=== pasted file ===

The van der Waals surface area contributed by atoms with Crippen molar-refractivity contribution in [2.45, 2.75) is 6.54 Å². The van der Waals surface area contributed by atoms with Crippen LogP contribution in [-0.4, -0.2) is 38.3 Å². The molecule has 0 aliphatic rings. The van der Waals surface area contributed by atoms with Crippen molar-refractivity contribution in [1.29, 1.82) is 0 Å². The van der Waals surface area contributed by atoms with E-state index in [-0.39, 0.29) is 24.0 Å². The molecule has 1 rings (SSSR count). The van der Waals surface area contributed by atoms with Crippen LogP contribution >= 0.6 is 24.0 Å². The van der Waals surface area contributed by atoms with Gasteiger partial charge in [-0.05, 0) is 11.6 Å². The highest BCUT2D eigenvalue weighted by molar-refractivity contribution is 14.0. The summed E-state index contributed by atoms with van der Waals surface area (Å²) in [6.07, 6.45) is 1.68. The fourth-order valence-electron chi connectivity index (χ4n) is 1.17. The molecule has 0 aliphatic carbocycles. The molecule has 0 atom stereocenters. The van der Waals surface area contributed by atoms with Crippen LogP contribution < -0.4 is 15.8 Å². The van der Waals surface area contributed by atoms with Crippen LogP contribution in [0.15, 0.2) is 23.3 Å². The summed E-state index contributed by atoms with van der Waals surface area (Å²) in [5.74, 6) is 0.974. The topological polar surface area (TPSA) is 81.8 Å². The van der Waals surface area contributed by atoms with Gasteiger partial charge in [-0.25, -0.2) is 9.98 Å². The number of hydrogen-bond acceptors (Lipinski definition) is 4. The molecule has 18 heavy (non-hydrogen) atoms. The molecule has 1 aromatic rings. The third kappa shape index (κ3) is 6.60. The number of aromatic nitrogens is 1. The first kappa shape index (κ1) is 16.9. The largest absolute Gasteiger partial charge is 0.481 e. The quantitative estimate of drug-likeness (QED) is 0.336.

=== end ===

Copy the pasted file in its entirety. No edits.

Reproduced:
The van der Waals surface area contributed by atoms with Crippen molar-refractivity contribution in [2.45, 2.75) is 6.54 Å². The van der Waals surface area contributed by atoms with Crippen LogP contribution in [-0.4, -0.2) is 38.3 Å². The molecule has 0 aliphatic rings. The van der Waals surface area contributed by atoms with Crippen molar-refractivity contribution in [1.29, 1.82) is 0 Å². The van der Waals surface area contributed by atoms with E-state index in [-0.39, 0.29) is 24.0 Å². The molecule has 1 rings (SSSR count). The van der Waals surface area contributed by atoms with Crippen LogP contribution >= 0.6 is 24.0 Å². The van der Waals surface area contributed by atoms with Gasteiger partial charge in [-0.05, 0) is 11.6 Å². The highest BCUT2D eigenvalue weighted by molar-refractivity contribution is 14.0. The summed E-state index contributed by atoms with van der Waals surface area (Å²) in [6.07, 6.45) is 1.68. The fourth-order valence-electron chi connectivity index (χ4n) is 1.17. The molecule has 0 aliphatic carbocycles. The molecule has 0 atom stereocenters. The van der Waals surface area contributed by atoms with Crippen LogP contribution < -0.4 is 15.8 Å². The van der Waals surface area contributed by atoms with Crippen LogP contribution in [0.15, 0.2) is 23.3 Å². The summed E-state index contributed by atoms with van der Waals surface area (Å²) in [5.74, 6) is 0.974. The topological polar surface area (TPSA) is 81.8 Å². The van der Waals surface area contributed by atoms with Gasteiger partial charge in [-0.25, -0.2) is 9.98 Å². The number of hydrogen-bond acceptors (Lipinski definition) is 4. The molecule has 18 heavy (non-hydrogen) atoms. The molecule has 1 aromatic rings. The third kappa shape index (κ3) is 6.60. The number of aromatic nitrogens is 1. The first kappa shape index (κ1) is 16.9. The largest absolute Gasteiger partial charge is 0.481 e. The quantitative estimate of drug-likeness (QED) is 0.336.